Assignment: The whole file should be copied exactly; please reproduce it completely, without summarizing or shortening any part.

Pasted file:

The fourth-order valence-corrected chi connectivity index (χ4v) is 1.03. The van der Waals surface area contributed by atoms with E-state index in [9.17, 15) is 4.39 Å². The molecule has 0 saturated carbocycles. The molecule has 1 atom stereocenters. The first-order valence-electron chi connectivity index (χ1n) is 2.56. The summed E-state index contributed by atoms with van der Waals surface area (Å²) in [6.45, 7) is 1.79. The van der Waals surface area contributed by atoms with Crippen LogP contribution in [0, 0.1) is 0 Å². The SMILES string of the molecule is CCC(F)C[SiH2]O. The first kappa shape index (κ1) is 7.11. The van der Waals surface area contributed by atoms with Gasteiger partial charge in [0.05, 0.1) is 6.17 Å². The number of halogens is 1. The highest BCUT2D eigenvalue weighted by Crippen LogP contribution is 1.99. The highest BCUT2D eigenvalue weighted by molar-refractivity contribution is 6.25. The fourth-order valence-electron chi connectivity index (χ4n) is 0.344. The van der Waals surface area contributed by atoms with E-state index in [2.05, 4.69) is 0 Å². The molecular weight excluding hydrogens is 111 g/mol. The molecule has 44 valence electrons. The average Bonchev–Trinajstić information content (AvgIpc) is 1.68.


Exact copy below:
The fourth-order valence-corrected chi connectivity index (χ4v) is 1.03. The van der Waals surface area contributed by atoms with E-state index in [9.17, 15) is 4.39 Å². The molecule has 0 saturated carbocycles. The molecule has 1 atom stereocenters. The first-order valence-electron chi connectivity index (χ1n) is 2.56. The summed E-state index contributed by atoms with van der Waals surface area (Å²) in [6.45, 7) is 1.79. The van der Waals surface area contributed by atoms with Crippen LogP contribution in [0, 0.1) is 0 Å². The SMILES string of the molecule is CCC(F)C[SiH2]O. The first kappa shape index (κ1) is 7.11. The van der Waals surface area contributed by atoms with Gasteiger partial charge in [0.05, 0.1) is 6.17 Å². The number of halogens is 1. The highest BCUT2D eigenvalue weighted by Crippen LogP contribution is 1.99. The highest BCUT2D eigenvalue weighted by molar-refractivity contribution is 6.25. The fourth-order valence-electron chi connectivity index (χ4n) is 0.344. The van der Waals surface area contributed by atoms with E-state index in [2.05, 4.69) is 0 Å². The molecular weight excluding hydrogens is 111 g/mol. The molecule has 44 valence electrons. The average Bonchev–Trinajstić information content (AvgIpc) is 1.68.